The coronavirus pandemic has altered the way a lot of businesses operate.
Some organizations have had to turn to online and virtual platforms in order to stay afloat, while many people are also resorting to e-commerce to limit human contact.
Senam Blessman-Alornyeku for instance is a mother; and an entrepreneur; but she doesn’t have a physical shop where she works from.
Even though cost is the major reason why she works from home; she believes operating with her current arrangement comes with some advantages.
She said “Working from home allows me attend to my customers at anytime while being able to cater for my baby”.
The online business seems to be the current trend in reaching out to potential clients. Some people have hence integrated it into their everyday operation.
One example is Tonyi Senaya, a local shoe manufacturer who has his shop at Kokomlemle in Accra. He makes a significant chunk of his sales online.
He indicated that, ” Since COVID-19 occured, we make 60 percent of our sales online, while 40 percent is from walk-ins to our shop”.
But what really does selling online entail is a question on a lot of minds, especially when potential customers can be located in any part of the country.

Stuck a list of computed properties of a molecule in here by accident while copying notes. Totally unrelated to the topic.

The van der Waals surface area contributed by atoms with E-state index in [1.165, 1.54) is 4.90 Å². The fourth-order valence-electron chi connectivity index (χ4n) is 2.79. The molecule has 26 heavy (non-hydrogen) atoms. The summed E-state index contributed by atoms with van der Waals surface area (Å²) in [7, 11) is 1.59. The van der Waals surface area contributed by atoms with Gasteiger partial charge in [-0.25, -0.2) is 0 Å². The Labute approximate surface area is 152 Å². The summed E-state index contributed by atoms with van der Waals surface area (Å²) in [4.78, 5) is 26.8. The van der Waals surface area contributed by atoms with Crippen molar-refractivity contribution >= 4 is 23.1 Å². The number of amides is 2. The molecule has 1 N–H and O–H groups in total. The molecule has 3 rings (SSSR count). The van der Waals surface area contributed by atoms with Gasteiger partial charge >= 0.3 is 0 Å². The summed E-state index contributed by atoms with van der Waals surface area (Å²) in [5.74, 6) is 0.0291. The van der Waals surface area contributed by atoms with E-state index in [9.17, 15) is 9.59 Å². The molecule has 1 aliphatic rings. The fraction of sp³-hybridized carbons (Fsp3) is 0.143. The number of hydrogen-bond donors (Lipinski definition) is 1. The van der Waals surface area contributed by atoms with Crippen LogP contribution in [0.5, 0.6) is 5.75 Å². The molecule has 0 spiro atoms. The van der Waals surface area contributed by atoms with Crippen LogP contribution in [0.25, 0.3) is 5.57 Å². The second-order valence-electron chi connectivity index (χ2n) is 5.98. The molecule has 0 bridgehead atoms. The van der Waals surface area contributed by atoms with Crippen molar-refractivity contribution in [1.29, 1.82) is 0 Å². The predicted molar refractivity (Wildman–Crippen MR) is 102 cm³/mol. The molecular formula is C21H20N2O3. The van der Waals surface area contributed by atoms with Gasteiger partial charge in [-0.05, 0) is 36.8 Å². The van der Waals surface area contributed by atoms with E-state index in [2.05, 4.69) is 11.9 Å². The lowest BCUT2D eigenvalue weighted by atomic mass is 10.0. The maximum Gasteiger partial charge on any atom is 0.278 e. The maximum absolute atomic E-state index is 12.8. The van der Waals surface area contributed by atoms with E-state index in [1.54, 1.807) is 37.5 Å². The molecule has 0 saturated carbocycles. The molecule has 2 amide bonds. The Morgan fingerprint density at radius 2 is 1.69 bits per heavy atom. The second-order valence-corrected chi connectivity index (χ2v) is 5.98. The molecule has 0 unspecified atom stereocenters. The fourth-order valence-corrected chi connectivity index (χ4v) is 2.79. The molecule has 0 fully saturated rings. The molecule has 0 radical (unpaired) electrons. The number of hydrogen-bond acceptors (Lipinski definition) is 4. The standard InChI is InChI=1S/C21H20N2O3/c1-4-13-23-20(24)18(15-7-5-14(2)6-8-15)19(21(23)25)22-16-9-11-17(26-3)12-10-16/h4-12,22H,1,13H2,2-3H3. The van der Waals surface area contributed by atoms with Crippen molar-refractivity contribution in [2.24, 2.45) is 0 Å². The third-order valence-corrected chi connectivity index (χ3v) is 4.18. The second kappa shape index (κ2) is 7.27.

Basically, all one requires is access to internet, in some cases an e-payment option and a delivery system. Some deliver in person, via a courier service or by public transport especially for clients who are in other regions.
Challenges with buying online
Buying items online has its own benefits, and one major one is being able to buy things you need from the comfort of your home. Nonetheless, it also comes with its challenges.
Munira Karim, is a mother and a public servant. Her regular job wouldn’t allow her go to the market as often as she would want, so she decided to try out an online store; and her experience wasn’t pleasant.
She paid for some baby accessory costing about GHS600, but they were never delivered, and she has thus decided never to purchase anythin online anymore.
Experiences like this are a major draw back for entrepreneurs who are into e-commerce as it gives the business a bad reputation.
But Senam Blessman-Alornyeku said although such experiences are unfortunate, not everyone is out there with dubious intentions .
“There are some bad nuts in there, but there equally are genuine persons like myself too”.
But is there really a way around this dilemma?
Tonyi Senaya of Horseman Shoes says he at the moment doesn’t have much of a challenge with customer trust with his online sales.
According to him, “starting of with in-person sales helps gain the confidenceoof your clients and their testimonies is what gets you the required traction.”
He explained that,” its not something you can do overnight, it comes with long years and a lot of hard work. So for starters, it has to be in-person. Even at this level, we still do in-person sales. People will call you just because they know you personally beyond the fact that you have a good product. Yes, you have your social media platforms, you have your website, but let people know the person behind the brand” he added.